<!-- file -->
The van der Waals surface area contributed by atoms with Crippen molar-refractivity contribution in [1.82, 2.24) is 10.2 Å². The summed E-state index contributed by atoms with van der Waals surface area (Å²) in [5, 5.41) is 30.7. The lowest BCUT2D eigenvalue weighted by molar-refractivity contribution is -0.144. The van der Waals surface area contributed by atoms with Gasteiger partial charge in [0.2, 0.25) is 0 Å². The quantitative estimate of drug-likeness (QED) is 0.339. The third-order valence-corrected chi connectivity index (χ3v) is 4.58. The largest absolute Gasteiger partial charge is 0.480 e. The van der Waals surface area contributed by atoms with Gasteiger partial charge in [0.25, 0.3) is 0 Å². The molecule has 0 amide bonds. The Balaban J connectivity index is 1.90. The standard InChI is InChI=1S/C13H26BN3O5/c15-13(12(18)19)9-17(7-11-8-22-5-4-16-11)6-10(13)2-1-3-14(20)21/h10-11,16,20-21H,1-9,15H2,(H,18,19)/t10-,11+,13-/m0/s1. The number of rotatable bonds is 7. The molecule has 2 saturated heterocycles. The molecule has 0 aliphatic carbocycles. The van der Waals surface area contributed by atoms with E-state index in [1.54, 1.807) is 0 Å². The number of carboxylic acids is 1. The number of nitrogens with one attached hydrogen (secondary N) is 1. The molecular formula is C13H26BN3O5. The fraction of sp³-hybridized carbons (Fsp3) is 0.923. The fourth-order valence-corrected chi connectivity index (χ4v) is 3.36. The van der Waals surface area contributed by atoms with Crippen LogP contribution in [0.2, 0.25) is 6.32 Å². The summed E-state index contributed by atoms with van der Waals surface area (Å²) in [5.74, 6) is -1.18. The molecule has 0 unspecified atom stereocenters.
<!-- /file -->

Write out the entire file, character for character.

The van der Waals surface area contributed by atoms with Crippen molar-refractivity contribution in [1.82, 2.24) is 10.2 Å². The summed E-state index contributed by atoms with van der Waals surface area (Å²) in [5, 5.41) is 30.7. The lowest BCUT2D eigenvalue weighted by molar-refractivity contribution is -0.144. The van der Waals surface area contributed by atoms with Gasteiger partial charge in [0.2, 0.25) is 0 Å². The quantitative estimate of drug-likeness (QED) is 0.339. The third-order valence-corrected chi connectivity index (χ3v) is 4.58. The largest absolute Gasteiger partial charge is 0.480 e. The van der Waals surface area contributed by atoms with Gasteiger partial charge in [0.25, 0.3) is 0 Å². The molecule has 0 amide bonds. The Balaban J connectivity index is 1.90. The standard InChI is InChI=1S/C13H26BN3O5/c15-13(12(18)19)9-17(7-11-8-22-5-4-16-11)6-10(13)2-1-3-14(20)21/h10-11,16,20-21H,1-9,15H2,(H,18,19)/t10-,11+,13-/m0/s1. The number of rotatable bonds is 7. The molecule has 2 saturated heterocycles. The molecule has 0 aliphatic carbocycles. The van der Waals surface area contributed by atoms with E-state index in [1.54, 1.807) is 0 Å². The number of carboxylic acids is 1. The number of nitrogens with one attached hydrogen (secondary N) is 1. The molecular formula is C13H26BN3O5. The fraction of sp³-hybridized carbons (Fsp3) is 0.923. The fourth-order valence-corrected chi connectivity index (χ4v) is 3.36. The van der Waals surface area contributed by atoms with Crippen LogP contribution in [0.2, 0.25) is 6.32 Å². The summed E-state index contributed by atoms with van der Waals surface area (Å²) in [5.74, 6) is -1.18. The molecule has 0 unspecified atom stereocenters.